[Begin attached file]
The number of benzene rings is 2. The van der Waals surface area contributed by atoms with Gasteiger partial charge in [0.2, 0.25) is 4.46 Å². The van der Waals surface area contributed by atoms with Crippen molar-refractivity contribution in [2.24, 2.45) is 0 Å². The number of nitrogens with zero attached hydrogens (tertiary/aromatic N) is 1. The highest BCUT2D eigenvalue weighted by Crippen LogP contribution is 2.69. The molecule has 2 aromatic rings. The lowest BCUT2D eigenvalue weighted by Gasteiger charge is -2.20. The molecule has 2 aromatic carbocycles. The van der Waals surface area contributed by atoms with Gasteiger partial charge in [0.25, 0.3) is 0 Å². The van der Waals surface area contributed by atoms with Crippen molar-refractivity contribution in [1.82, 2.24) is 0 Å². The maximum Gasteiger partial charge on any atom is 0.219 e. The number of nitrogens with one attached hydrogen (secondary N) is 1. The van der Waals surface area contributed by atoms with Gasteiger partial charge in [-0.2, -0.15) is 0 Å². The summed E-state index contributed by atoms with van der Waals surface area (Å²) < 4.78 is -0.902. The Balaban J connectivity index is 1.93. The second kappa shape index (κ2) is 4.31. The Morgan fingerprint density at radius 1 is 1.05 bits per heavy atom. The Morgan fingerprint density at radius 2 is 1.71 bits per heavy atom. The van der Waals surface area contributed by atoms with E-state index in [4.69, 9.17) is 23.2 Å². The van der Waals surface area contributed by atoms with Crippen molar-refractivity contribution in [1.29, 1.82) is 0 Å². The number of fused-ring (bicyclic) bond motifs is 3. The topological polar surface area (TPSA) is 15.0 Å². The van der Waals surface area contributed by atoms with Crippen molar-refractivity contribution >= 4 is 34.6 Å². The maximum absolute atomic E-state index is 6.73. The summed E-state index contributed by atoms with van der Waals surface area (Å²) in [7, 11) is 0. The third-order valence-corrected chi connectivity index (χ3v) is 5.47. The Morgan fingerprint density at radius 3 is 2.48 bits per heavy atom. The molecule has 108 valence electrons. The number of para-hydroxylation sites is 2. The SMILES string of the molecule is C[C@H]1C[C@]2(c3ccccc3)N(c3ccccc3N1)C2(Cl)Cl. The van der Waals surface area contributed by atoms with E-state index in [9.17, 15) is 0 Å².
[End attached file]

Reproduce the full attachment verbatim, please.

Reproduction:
The number of benzene rings is 2. The van der Waals surface area contributed by atoms with Gasteiger partial charge in [0.2, 0.25) is 4.46 Å². The van der Waals surface area contributed by atoms with Crippen molar-refractivity contribution in [2.24, 2.45) is 0 Å². The number of nitrogens with zero attached hydrogens (tertiary/aromatic N) is 1. The highest BCUT2D eigenvalue weighted by Crippen LogP contribution is 2.69. The molecule has 2 aromatic rings. The lowest BCUT2D eigenvalue weighted by Gasteiger charge is -2.20. The molecule has 2 aromatic carbocycles. The van der Waals surface area contributed by atoms with Gasteiger partial charge in [0.25, 0.3) is 0 Å². The van der Waals surface area contributed by atoms with Crippen molar-refractivity contribution in [1.82, 2.24) is 0 Å². The maximum Gasteiger partial charge on any atom is 0.219 e. The number of nitrogens with one attached hydrogen (secondary N) is 1. The van der Waals surface area contributed by atoms with Gasteiger partial charge in [-0.2, -0.15) is 0 Å². The summed E-state index contributed by atoms with van der Waals surface area (Å²) < 4.78 is -0.902. The Balaban J connectivity index is 1.93. The second kappa shape index (κ2) is 4.31. The Morgan fingerprint density at radius 1 is 1.05 bits per heavy atom. The Morgan fingerprint density at radius 2 is 1.71 bits per heavy atom. The van der Waals surface area contributed by atoms with E-state index in [4.69, 9.17) is 23.2 Å². The van der Waals surface area contributed by atoms with Crippen molar-refractivity contribution in [1.29, 1.82) is 0 Å². The number of fused-ring (bicyclic) bond motifs is 3. The topological polar surface area (TPSA) is 15.0 Å². The van der Waals surface area contributed by atoms with Crippen molar-refractivity contribution >= 4 is 34.6 Å². The maximum absolute atomic E-state index is 6.73. The summed E-state index contributed by atoms with van der Waals surface area (Å²) in [7, 11) is 0. The third-order valence-corrected chi connectivity index (χ3v) is 5.47. The Morgan fingerprint density at radius 3 is 2.48 bits per heavy atom. The molecule has 108 valence electrons. The number of para-hydroxylation sites is 2. The SMILES string of the molecule is C[C@H]1C[C@]2(c3ccccc3)N(c3ccccc3N1)C2(Cl)Cl. The van der Waals surface area contributed by atoms with E-state index in [9.17, 15) is 0 Å².